Robert Williams (geometer)

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Robert Edward Williams
Robert Williams lecturing in 2009.JPG
Born 1942
Cincinnati, Ohio
Residence USA
Alma mater

California State University Northridge

Southern Illinois University
Scientific career
Fields Designer, Mathematician, Architect
Institutions McDonnell-Douglas Advanced Research Laboratories, Southern Illinois University, Eudaemon Institute, Mandala Design Associates.
Influences Annie Dillard, Euclid, Richard Feynman, R. Buckminster Fuller, Antonio Gaudi, Henry Miller, Frank Lloyd Wright

Robert Edward Williams (born 1942) is an American designer, mathematician, and architect. He is noted for books on the geometry of natural structure, the discovery of a new space-filling polyhedron, the development of theoretical principles of Catenatic Geometry, and the invention of the Ars-Vivant Wild-life Protector System for repopulating the Western Mojave Desert in California, USA with desert tortoises.

Biography—life, theories, and work[edit]

Robert Williams was born in Cincinnati, Ohio, the son of Robert Finley Williams and Edna Rita Brotherton.[1] His father was the oldest member of the Williams Brothers, a quartet of musical entertainers, who appeared on recordings, radio, and television, from the late 1930s to the present.

cluster domes
An example of a clustered triangulated structure based upon small circuit principles of Catenatic Geometry.

Williams's work was originally inspired by the design principles in natural structure systems promoted by R. Buckminster Fuller. He was introduced to the work of Fuller by designer Peter Pearce in 1963. He finished graduate studies in structural design at Southern Illinois University in 1967, where Fuller was University Professor.[2] While at SIU, he invented a system of clustering dome structures by using small circle Catenatic Geometry principles rather than great circles, or geodesics, as Fuller had designed into geodesic dome structures.[3] From his research with naturally packed cell systems (biological cells, soap bubble packings, and metal crystallites) he also discovered a new space-filling polyhedron, the β-tetrakaidecahedron, the faces of which closely approximate the actual distribution of the kinds of faces found in experimental samples of cell geometry in natural systems.[citation needed]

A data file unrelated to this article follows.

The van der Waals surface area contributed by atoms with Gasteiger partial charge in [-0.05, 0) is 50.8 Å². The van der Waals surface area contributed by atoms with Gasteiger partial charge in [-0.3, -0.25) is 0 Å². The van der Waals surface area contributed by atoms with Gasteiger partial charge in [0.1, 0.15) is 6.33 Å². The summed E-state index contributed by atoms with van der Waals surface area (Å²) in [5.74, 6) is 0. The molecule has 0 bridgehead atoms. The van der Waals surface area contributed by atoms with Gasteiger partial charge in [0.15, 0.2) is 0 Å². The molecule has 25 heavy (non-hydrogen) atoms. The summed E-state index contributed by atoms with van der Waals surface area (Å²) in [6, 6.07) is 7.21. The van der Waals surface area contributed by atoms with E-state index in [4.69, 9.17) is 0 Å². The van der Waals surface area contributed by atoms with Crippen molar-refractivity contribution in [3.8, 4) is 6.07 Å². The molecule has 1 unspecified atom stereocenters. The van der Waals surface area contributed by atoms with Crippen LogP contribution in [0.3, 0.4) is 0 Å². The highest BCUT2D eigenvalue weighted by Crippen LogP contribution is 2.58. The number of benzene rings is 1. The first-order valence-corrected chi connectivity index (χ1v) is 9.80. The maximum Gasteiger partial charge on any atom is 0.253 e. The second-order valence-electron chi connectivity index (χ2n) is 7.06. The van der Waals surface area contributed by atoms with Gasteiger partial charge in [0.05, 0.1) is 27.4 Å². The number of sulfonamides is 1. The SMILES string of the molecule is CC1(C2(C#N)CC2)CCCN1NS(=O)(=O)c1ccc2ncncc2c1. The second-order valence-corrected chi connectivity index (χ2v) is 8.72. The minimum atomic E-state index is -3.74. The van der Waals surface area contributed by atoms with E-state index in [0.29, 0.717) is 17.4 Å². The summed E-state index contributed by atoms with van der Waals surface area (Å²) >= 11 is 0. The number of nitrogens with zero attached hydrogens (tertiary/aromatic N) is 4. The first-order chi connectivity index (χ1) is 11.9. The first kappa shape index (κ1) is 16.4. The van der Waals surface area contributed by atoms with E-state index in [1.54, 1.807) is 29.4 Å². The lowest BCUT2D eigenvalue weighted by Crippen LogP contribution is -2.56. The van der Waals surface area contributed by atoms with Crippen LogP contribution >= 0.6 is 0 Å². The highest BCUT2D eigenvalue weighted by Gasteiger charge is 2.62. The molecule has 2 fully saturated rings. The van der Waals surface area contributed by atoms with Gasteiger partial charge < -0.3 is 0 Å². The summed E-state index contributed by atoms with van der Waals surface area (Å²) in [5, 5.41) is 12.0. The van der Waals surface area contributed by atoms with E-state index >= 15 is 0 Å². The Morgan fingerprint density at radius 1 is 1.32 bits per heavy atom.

Williams met astronomer, Albert George Wilson at the Rand Corporation in 1966. Wilson invited him to conduct research at the McDonnell-Douglas Corporation Advanced Research Laboratories (DARL) in Huntington Beach, California, USA. After graduate studies, he joined Dr. Wilson in September 1967 and continued his research into general structure principles in natural systems. He was the geometry and structure consultant to NASA engineer, Charles A. Willits, on the initiatory work in the development of large scale structure systems for space stations.[4] The first of four editions of his structural geometry research was published by DARL in 1969, with the title:Handbook of Structure.[5] His paper in the journal Science proposed that his discovery of the β-tetrakaidecahedron is the most reasonable alternative[6] to Lord Kelvin’s α-tetrakaidecahedron.[7]

Topological transformation from the Lord Kelvin α-tetrakaidecahedron (a) to the Williams β-tetrakaidecahedron (c), having 8 pentagons, 4 hexagons, and 2 square faces.

As an organizer and presenter at the First International Conference on Hierarchical Structures sponsored by DARL in 1968, Williams was an early proponent advocating the discipline of Hierarchical Structure to be a legitimate area of scientific research.[8] In the spring of 1970, Williams became a visiting lecturer in Design at Southern Illinois University.[9] A year later he returned to California, and started the design company Mandala Design Associates.[citation needed] In 1972, Eudaemon Press published Natural Structure: Toward a Form Language, an expanded edition of the original Handbook of Structure. In 1979, Dover Publications published the third edition titled, The Geometrical Foundation of Natural Structure, in its series of classical explanations of science. These works are cited in many books on geometry, science, and design.[10][11] Numerous references to these works are found in geometry articles in Wikipedia and Mathworld.